Are traffic lights the solution to Byron's traffic woes?
TRAFFIC signals are to be installed on the multimillion-dollar Ewingsdale Interchange on the Pacific Highway near Byron Bay in order to stop dangerous traffic queuing.
In what is already being seen my some motorists as another bandaid measure, the NSW Government has announced it will spend $750,000 on the project.
It appears the work will disadvantage motorists on the Myocum side of the interchange in order to get traffic off the southbound lane of the Pacific Highway more easily.
Transport for NSW will install metering on the eastern roundabout of the Ewingsdale interchange.
This will involve the installation of traffic control signals (lights basically) on the approach to the eastern interchange roundabout on Ewingsdale Road.
Sensors will also be located at other locations to manage the risk of queuing on other approaches to the interchange.
Traffic modelling shows traffic control signals at this location will improve traffic flow from the Pacific Highway onto Ewingsdale Road, which is especially heavy during the morning rush hour.
It routinely results in traffic backed up on the southbound lane of the Pacific Highway and gridlock on the double barrelled roundabouts at the interchange and leading into Byron.
However, it is recognised the metering will create some delay for traffic travelling into Byron Bay from the western side of the Ewingsdale interchange.
The aim of the $750,000 makeover is to reduce traffic queuing on the 100 km/h lanes of the Pacific Highway and the risk of high speed accidents.
Reaction to the proposed changes has been swift since it was posted on the Byron Shire Council's Facebook page.
"I was wondering how long the RMS would take to correct their poor design and planning at this intersection. One can only hope they go back as far as Bangalow and create additional access and egress there to divert some of the traffic from this area," Ashley Thomas posted.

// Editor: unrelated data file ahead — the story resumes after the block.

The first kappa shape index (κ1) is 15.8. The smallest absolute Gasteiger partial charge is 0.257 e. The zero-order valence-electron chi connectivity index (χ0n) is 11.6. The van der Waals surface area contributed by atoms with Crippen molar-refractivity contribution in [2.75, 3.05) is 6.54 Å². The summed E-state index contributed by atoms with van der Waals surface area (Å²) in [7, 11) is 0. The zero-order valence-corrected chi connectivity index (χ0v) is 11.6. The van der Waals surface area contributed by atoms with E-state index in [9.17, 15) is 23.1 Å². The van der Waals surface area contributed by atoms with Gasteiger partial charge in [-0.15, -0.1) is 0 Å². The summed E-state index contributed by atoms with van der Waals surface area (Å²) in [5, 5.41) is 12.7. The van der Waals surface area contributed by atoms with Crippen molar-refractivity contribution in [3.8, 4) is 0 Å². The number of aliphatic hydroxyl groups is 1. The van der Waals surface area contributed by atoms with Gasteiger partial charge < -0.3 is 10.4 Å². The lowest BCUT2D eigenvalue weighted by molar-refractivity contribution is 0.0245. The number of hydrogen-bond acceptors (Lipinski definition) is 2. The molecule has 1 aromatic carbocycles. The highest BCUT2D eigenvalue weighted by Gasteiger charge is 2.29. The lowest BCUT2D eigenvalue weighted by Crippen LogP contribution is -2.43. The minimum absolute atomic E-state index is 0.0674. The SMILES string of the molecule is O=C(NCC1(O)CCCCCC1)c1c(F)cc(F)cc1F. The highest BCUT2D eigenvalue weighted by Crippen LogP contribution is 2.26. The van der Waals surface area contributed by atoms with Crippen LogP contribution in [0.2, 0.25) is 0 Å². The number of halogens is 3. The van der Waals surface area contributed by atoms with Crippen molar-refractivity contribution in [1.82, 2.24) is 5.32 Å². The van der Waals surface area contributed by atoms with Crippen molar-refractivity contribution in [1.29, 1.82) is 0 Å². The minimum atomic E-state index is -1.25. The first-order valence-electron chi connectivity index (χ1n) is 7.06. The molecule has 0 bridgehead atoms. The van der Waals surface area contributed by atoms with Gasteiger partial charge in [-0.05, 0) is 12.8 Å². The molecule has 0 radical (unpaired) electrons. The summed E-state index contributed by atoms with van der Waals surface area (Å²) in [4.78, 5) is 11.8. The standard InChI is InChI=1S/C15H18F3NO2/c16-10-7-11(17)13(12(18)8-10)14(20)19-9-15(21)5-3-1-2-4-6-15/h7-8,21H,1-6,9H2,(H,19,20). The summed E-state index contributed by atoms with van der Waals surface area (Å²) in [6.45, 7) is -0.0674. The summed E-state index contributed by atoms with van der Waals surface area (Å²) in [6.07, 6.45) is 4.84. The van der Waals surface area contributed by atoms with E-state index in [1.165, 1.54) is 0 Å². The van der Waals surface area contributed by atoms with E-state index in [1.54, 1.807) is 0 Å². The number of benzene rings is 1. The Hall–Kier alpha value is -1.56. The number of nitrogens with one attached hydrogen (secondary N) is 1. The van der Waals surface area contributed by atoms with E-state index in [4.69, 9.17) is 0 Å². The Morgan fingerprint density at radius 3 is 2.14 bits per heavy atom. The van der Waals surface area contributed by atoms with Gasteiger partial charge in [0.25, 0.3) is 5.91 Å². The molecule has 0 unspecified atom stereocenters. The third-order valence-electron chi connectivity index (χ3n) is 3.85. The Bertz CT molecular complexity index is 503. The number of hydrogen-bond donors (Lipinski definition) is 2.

Meanwhile, Wendy Bithell said: "We don't need traffic lights. We need you to fix the roundabout by the hospital. It causes the traffic jams in both directions in the mornings heading into town, in the afternoon going towards the highway."
David J Reid was even more blunt: "Noooooooooooo no. Traffic lights.in the Bay."
Changes were made at the roundabout near Byron Hospital preventing a right hand turn as cars exit the carpark but it hasn't done much to ease congestion.
Basically, having two or four lanes of highway emptying onto a single lane of road into Byron Bay is always going to result in long queues.
In March this year, Anna Zycki of Transport for NSW acknowledged there were ongoing issues.
"We understand this is frustrating for motorists and continue to take seriously the concerns and safety of residents, visitors and Byron Shire Council about the highway interchange," Ms Zycki said.
"The NSW Government is committed to improving journeys for all road users.
"That's why we are committed to working with Council to take a holistic view of the wider Byron road network, and looking to find sustainable transport solutions that fit into that broader context.
"We remain focused on working with council to find longer term solutions to the issues at both the Ewingsdale interchange on the Pacific Highway and Ewingsdale Road."